The mishna cites another reason Adam the first man was created alone: And this was done due to the importance of maintaining peace among people, so that one person will not say to another: My father, i.e., progenitor, is greater than your father. And it was also so that the heretics who believe in multiple gods will not say: There are many authorities in Heaven, and each created a different person.
ולהגיד גדולתו של הקב"ה שאדם טובע כמה מטבעות בחותם אחד כולן דומין זה לזה ומלך מלכי המלכים הקב"ה טבע כל אדם בחותמו של אדם הראשון ואין אחד מהן דומה לחבירו לפיכך כל אחד ואחד חייב לומר בשבילי נברא העולם
And this serves to tell of the greatness of the Holy One, Blessed be He, as when a person stamps several coins with one seal, they are all similar to each other. But the supreme King of kings, the Holy One, Blessed be He, stamped all people with the seal of Adam the first man, as all of them are his offspring, and not one of them is similar to another. Therefore, since all humanity descends from one person, each and every person is obligated to say: The world was created for me, as one person can be the source of all humanity, and recognize the significance of his actions.


Rabbi Simcha Bunem of Pershyscha. It was said of Reb Simcha Bunem that he carried two slips of paper, one in each pocket. On one he wrote: Bishvili nivra ha-olam—“for my sake the world was created.” On the other he wrote: V’anokhi afar v’efer”—“I am but dust and ashes.” He would take out each slip of paper as necessary, as a reminder to himself.

Rabbi Toba Spitzer -

Some of us are quite comfortable with the idea that the world was created for our sake.

Maybe it’s hard to admit, but if you carry yourself with a certain sense of entitlement, an expectation that the world’s doors should open easily before you, if you tend to think that most of the time you’re right and the world around you is getting it wrong, then perhaps it’s time to spend a little time in the “dust and ashes” pocket.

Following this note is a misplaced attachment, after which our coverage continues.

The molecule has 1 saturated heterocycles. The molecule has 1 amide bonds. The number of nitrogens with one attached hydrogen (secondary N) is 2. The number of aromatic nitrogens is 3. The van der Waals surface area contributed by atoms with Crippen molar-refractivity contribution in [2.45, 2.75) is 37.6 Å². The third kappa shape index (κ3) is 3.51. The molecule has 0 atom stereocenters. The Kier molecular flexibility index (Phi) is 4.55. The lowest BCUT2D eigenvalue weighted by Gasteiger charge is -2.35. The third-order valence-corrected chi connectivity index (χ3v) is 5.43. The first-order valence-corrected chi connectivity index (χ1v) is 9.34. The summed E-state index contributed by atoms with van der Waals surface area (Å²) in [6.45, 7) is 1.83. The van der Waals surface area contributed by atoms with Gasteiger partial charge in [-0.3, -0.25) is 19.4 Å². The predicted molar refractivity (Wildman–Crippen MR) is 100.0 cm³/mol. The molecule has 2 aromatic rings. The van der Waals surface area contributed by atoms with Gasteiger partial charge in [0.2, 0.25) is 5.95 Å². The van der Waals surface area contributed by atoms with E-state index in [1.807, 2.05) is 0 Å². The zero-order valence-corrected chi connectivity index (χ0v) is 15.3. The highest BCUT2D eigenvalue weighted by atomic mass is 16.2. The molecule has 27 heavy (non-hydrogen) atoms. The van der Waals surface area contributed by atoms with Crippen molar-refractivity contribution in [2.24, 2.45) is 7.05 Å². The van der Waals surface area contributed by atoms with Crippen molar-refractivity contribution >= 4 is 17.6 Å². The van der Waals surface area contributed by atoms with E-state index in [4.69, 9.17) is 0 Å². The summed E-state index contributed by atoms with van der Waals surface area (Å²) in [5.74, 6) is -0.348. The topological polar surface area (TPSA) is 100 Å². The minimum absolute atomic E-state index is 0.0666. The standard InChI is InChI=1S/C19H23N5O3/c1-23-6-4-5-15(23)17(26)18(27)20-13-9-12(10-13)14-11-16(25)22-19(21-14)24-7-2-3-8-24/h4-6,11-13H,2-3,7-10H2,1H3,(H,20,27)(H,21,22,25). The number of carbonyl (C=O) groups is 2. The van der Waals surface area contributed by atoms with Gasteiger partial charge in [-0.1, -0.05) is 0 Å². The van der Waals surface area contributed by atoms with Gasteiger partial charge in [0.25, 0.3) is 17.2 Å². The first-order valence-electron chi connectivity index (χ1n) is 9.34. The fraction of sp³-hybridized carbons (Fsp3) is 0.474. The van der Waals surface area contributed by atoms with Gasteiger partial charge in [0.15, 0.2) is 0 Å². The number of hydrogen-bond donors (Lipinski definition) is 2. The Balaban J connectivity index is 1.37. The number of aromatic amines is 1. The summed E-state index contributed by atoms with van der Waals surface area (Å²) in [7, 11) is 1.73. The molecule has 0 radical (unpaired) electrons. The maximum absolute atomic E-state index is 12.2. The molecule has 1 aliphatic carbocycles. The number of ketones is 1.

“Dust and ashes” helps cut through our arrogance; our conviction that we’re always right or that we need to be right.

It helps put our life and our ego in perspective. It’s a really important reminder to think about how much of life’s bounty we really are entitled to, and do we perhaps enjoy a far greater share than any one person might reasonably expect. Once we have that realization, it’s amazing how generosity and abundance can open up in our hearts and in our lives.

V’anokhi afar v’efer”—“I am but dust and ashes”—is also a call to an awareness of our finite-ness, our mortality, our smallness in the cosmic scheme of things.


Martin Buber

“Every person should know and consider the fact that you, in the particular way that you are made, are unique in the world, and no one like you has ever been. For if someone like you had already been, there would be no reason for you to be in this world. Actually, everyone is something new in this world, and here we must work to perfect our particular being, for because we are still imperfect, the coming of the Messiah is delayed!” (Ten Rings: Hasidic Sayings, Martin Buber)